Collecting and the true craft of historic printing technology
The talk which Patrick Goossens gave at the AEPM’s annual conference, Making history: collectors, collections and the cultural role of printing museums, hosted by the Museum of Typography in Chania in May, is now online HERE.
Patrick Goossens has been closely involved with the Plantin-Moretus Museum for many years and is a founding board member of the friends of the museum. He uses historical printing equipment as a research tool to piece together a picture of the past. Hands-on experience of printing and punch cutting (using mainly nineteenth century technology) allows him to learn a little about how new technologies and techniques were introduced in the workspace. Research suggests that some printing houses were more open to technological ‘progress’ than others. He has also compiled a specialised library to support his research and,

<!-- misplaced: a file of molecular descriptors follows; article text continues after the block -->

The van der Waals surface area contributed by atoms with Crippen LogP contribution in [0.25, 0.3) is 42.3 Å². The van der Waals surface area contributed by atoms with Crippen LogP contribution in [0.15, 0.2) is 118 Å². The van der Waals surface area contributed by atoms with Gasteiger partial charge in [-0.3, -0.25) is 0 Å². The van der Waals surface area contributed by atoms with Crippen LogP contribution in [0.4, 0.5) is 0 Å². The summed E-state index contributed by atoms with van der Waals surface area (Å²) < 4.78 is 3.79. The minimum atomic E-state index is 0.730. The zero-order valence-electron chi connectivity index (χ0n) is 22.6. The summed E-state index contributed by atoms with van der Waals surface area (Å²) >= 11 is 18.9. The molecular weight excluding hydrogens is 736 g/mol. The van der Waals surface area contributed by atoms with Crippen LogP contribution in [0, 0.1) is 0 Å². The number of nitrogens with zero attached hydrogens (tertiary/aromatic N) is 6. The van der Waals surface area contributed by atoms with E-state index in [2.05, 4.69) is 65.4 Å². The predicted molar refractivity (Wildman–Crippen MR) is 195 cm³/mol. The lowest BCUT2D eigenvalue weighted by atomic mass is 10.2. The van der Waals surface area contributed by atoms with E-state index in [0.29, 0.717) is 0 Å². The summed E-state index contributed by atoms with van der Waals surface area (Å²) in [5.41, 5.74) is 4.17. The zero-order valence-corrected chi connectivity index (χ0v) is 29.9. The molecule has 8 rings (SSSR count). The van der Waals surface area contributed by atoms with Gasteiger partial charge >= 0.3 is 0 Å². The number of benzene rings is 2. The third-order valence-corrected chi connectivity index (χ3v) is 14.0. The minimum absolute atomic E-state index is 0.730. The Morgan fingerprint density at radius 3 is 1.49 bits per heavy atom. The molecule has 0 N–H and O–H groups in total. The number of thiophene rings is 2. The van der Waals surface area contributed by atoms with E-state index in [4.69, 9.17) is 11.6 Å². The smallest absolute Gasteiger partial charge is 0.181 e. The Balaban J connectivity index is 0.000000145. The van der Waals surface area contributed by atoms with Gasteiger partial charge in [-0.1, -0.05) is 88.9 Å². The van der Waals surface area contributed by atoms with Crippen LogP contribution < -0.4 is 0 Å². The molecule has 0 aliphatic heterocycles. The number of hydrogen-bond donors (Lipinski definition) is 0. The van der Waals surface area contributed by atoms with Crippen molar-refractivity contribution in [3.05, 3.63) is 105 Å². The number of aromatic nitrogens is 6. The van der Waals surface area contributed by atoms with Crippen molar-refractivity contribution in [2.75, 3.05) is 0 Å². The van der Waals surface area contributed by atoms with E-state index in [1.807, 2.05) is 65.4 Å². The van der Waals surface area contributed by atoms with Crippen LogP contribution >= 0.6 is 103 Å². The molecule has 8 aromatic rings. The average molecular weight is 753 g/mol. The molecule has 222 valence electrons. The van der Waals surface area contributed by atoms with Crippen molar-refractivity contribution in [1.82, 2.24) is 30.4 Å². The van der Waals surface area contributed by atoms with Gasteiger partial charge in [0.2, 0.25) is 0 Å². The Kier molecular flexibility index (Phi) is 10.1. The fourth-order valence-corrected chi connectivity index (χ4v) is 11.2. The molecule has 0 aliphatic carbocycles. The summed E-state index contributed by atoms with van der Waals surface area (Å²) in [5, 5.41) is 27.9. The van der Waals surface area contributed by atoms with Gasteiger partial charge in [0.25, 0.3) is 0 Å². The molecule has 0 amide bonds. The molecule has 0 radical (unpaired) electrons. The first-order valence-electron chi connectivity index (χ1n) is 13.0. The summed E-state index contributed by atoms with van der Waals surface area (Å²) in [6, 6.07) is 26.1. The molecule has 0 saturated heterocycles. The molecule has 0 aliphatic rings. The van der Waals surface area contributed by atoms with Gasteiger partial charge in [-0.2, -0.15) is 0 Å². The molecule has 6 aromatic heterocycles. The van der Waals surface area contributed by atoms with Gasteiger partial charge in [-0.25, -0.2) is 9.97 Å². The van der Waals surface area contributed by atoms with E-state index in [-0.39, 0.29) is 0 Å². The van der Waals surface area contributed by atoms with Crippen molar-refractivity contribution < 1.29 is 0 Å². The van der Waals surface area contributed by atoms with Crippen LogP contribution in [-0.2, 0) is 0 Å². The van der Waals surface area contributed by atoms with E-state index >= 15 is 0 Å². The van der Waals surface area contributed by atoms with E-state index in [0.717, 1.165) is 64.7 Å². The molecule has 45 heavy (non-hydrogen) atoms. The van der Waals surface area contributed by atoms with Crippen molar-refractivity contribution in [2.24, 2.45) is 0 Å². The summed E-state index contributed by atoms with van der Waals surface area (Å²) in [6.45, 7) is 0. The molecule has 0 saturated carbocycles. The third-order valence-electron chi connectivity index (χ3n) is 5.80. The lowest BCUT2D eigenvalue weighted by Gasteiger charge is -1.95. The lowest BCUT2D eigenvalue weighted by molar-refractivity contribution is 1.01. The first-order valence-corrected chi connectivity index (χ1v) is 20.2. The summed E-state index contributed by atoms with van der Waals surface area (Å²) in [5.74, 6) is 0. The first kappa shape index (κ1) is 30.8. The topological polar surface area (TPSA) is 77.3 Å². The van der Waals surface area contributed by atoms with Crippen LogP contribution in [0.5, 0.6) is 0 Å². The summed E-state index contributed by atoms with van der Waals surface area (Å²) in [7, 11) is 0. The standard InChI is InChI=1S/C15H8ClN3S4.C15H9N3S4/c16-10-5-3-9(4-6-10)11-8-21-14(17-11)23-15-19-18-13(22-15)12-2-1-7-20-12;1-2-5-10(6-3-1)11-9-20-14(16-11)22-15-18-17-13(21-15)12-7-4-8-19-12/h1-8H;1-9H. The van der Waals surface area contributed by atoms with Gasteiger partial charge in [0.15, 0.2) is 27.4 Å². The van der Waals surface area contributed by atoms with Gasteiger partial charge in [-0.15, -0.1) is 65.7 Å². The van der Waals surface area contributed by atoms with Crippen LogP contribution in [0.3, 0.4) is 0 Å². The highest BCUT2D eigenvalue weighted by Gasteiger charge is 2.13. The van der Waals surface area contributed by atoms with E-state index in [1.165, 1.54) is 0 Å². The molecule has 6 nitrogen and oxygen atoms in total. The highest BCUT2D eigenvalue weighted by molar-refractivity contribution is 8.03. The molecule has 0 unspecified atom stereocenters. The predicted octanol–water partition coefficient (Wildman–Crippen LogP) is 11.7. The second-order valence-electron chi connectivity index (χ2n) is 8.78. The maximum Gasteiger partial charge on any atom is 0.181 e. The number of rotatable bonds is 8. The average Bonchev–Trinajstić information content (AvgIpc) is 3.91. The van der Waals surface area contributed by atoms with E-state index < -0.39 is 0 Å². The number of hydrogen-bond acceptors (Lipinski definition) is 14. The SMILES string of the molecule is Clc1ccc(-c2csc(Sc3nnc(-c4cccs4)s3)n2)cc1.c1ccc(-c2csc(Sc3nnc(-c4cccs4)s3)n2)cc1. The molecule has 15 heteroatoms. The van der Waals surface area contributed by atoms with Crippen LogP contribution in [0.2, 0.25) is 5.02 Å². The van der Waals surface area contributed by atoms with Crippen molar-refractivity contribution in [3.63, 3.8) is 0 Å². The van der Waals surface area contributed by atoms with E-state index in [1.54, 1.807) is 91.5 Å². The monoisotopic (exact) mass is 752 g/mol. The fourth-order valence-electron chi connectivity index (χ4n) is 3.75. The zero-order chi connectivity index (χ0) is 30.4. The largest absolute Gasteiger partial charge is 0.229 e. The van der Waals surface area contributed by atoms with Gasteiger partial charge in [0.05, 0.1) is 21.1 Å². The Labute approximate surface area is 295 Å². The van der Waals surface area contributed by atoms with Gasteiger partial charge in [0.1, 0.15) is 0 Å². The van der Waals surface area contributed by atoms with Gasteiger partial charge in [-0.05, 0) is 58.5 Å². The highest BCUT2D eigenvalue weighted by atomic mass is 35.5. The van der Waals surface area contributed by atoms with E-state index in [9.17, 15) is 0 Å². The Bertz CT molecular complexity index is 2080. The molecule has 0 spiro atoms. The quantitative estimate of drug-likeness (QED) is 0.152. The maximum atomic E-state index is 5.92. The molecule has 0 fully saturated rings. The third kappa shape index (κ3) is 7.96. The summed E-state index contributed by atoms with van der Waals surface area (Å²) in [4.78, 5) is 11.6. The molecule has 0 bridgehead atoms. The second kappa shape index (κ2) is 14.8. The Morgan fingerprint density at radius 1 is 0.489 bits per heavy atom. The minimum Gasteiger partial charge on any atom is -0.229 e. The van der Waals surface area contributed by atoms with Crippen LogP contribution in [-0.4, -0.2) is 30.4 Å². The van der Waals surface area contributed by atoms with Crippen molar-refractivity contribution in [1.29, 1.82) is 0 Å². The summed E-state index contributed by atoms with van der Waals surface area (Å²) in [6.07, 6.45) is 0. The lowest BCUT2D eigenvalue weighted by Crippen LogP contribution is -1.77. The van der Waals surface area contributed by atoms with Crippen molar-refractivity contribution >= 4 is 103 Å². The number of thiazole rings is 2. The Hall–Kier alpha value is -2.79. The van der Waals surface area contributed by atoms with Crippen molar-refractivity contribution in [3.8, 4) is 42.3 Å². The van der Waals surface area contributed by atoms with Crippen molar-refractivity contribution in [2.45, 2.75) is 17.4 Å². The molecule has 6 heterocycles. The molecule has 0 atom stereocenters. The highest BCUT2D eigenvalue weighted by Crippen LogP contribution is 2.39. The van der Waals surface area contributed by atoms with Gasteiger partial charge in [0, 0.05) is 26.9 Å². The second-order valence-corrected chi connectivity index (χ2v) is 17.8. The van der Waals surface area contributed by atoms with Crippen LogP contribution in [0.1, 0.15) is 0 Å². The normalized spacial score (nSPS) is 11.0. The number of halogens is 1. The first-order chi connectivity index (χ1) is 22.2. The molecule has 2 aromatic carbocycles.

with Bob Oldham, has published a book about the Columbian press, the printing of which was an experiment in itself. Further articles will deal with the prolonged use of the common press, the impact of the introduction of mechanicals presses, and the effect of mechanisation on punch cutting and typecasting and its subsequent effect on type design and printing.
Other talks from the Chania conference already online
Yannis A. Phillis: Printing museums – records of civilization
Alan Marshall: How print became heritage: 150 years of printing museums
Niki Sioki: Outside the printing museum
This post is also available in: French